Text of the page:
Driving the news: This month FamilyTreeDNA came under fire for voluntarily giving the FBI routine access to its database of more than 1 million users’ data, allowing agents to test DNA samples from crime scenes against customers’ genetic information to look for family matches.
FamilyTreeDNA apologized for not disclosing the agreement to consumers. The company told the NYT that users can disable the “matching” option to prevent their data from being visible. Ancestry.com and 23andMe say they require a warrant or subpoena before they consider turning over data to law enforcement.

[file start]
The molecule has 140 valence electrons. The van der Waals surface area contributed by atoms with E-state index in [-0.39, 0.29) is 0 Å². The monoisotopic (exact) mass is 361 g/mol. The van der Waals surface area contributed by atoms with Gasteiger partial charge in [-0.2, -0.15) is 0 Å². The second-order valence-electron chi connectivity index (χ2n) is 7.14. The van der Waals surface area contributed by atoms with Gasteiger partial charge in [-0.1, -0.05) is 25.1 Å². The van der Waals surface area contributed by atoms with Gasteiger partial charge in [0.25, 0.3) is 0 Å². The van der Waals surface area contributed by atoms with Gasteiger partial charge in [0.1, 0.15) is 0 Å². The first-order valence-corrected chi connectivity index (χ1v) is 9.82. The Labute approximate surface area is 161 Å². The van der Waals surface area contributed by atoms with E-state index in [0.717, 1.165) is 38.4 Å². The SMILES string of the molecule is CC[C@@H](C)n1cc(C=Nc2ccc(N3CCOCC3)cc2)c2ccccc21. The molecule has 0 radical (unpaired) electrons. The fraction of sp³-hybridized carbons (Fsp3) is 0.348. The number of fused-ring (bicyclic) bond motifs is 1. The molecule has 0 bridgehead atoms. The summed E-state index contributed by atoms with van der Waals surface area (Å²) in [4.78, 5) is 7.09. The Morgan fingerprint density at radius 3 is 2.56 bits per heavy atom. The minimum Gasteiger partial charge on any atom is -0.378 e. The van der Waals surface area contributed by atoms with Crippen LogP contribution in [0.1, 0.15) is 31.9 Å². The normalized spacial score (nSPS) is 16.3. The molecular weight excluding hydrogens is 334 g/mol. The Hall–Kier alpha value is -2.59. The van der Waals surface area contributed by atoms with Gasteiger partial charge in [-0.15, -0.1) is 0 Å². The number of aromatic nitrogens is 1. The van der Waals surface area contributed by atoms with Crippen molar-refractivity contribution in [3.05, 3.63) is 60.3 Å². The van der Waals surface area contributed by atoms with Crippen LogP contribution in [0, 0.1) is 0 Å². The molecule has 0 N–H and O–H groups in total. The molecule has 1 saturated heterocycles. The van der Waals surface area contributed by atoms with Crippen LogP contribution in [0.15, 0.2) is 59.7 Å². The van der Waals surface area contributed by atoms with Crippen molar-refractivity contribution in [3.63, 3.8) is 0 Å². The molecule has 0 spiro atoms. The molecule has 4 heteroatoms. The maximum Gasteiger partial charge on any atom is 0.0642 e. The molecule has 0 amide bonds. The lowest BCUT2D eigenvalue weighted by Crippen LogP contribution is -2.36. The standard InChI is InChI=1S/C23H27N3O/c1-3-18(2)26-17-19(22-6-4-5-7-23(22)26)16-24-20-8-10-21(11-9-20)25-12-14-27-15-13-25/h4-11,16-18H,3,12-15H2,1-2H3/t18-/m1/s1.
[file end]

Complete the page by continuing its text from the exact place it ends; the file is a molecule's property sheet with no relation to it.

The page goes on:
It’s not the first time genetic data has been used in cold cases. To catch the Golden State Killer last year, police detectives compared crime scene DNA against publicly available genetic data to identify the suspect.
Drug makers also want access. Ancestry.com and 23andMe — the largest companies that, combined, have DNA data of 15 million users — both share anonymized genetic data with pharmaceutical companies.